In the US, during the same period, diagnoses of thyroid cancer more than doubled, but we also had a death rate that remained stable.
The problem of overdiagnosis
Swift wouldn't be the first celebrity to suggest people get screened for cancer. Katie Couric, Angelina Jolie, Kylie Minogue — all have pushed their fans to consider getting tested.
Their advice usually works on us. A number of studies have shown that when a celebrity advocates for a certain type of cancer screening, people start calling their doctors, and screening rates surge.
But what's often lost in their good intentions is what Welch and his colleagues refer to as "overdiagnosis": the diagnoses of cancers that would not have been fatal or even harmful. These are diagnoses that turned healthy people into cancer patients unnecessarily, leading them to unnecessary treatment and hospitalization, creating clubs of "cancer survivors" who actually would have lived even if their cancers were left in them.
"When you use a powerful technology to screen for lung cancer, it looks like smokers and non-smokers have [the same cancer rate]" To be clear: not all mass screening is bad. Colorectal cancer screening, for example, has been shown to save lives as a result of early detection, and the Pap test transformed cervical cancer into a treatable disease.
Still, Welch has found evidence of overdiagnosis in breast and kidney cancers, as well as melanoma. Population-based screening for prostate cancer has been scaled back after the realization that most men will die with, not of, the disease.
Welch even found overdiagnosis in lung cancer. "That's the wildest one," he said. "We all think of lung cancer as being the most aggressive, and of course it can be."
But overdiagnosed lung cancer has been documented since the early 1980s. "The most powerful example of population-based screening was in Japan, where they started using spiral CT scanning to do mass screening and found the same rate of cancer in smokers as nonsmokers," said Welch.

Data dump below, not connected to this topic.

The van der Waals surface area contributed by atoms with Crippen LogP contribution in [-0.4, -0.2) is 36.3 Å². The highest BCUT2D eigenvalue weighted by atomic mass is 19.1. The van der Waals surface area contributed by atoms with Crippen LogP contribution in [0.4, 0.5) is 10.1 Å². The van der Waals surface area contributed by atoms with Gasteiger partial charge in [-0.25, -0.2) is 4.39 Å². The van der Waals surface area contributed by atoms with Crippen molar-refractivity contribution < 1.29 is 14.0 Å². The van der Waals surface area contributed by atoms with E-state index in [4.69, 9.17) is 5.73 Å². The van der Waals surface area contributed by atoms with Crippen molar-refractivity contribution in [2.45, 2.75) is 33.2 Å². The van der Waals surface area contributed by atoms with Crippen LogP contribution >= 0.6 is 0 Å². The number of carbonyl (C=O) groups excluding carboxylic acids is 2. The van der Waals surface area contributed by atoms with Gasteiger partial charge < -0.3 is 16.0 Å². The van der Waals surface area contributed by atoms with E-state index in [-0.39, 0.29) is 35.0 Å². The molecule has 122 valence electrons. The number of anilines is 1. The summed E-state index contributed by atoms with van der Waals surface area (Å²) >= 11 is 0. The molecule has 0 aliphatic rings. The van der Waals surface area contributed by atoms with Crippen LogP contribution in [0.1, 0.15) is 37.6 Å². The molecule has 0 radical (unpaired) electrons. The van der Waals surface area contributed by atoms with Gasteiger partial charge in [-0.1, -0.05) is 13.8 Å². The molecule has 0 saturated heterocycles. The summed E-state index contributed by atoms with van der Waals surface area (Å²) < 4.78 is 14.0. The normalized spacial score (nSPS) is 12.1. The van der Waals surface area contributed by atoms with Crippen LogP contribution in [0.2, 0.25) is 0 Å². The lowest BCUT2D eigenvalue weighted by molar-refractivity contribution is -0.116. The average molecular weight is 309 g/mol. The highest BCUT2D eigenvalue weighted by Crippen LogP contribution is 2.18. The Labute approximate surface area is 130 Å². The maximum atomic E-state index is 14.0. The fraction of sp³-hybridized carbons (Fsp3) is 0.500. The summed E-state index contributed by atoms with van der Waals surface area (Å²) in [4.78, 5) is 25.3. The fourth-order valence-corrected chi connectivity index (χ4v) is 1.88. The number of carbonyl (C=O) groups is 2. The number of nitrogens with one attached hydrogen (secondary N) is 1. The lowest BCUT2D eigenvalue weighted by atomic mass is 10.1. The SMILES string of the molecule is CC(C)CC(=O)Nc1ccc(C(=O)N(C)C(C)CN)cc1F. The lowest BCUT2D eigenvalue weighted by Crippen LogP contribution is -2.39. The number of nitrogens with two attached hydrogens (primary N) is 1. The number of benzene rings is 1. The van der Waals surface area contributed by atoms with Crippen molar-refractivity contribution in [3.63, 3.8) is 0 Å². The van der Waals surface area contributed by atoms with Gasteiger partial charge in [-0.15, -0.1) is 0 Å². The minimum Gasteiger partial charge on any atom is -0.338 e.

For the past 50 years, we have known that smokers are at a 20- to 30-times-greater risk of dying from lung cancer. But "when you use a very powerful technology to screen for lung cancer, it looks like smokers and nonsmokers are about the same" for rate of lung cancer, Welch said.
How to avoid being a victim of overdiagnosis
Taylor Swift suggests people go by the "screen more, screen often" adage. Welch would take a different approach. To avoid being the victim of overdiagnosis, he suggests people talk to their doctors about their individual risks before getting screened. The US Preventive Services Task Force, which examines the evidence and makes recommendations about mass cancer-screening programs, is also an excellent resource.
Getting the message across that not all cancer is deadly, and finding it early can actually do more harm than good, hasn't been easy, he added.
"All the forces line up to support early cancer detection," he explained. "On first inspection it makes total sense, it's so intuitively appealing. And then the more people who are diagnosed with thyroid cancer, who have their thyroids taken out, and who are doing well — other than the fact that they're on medications or may have vocal cord paralysis — the more they are seen as survivors."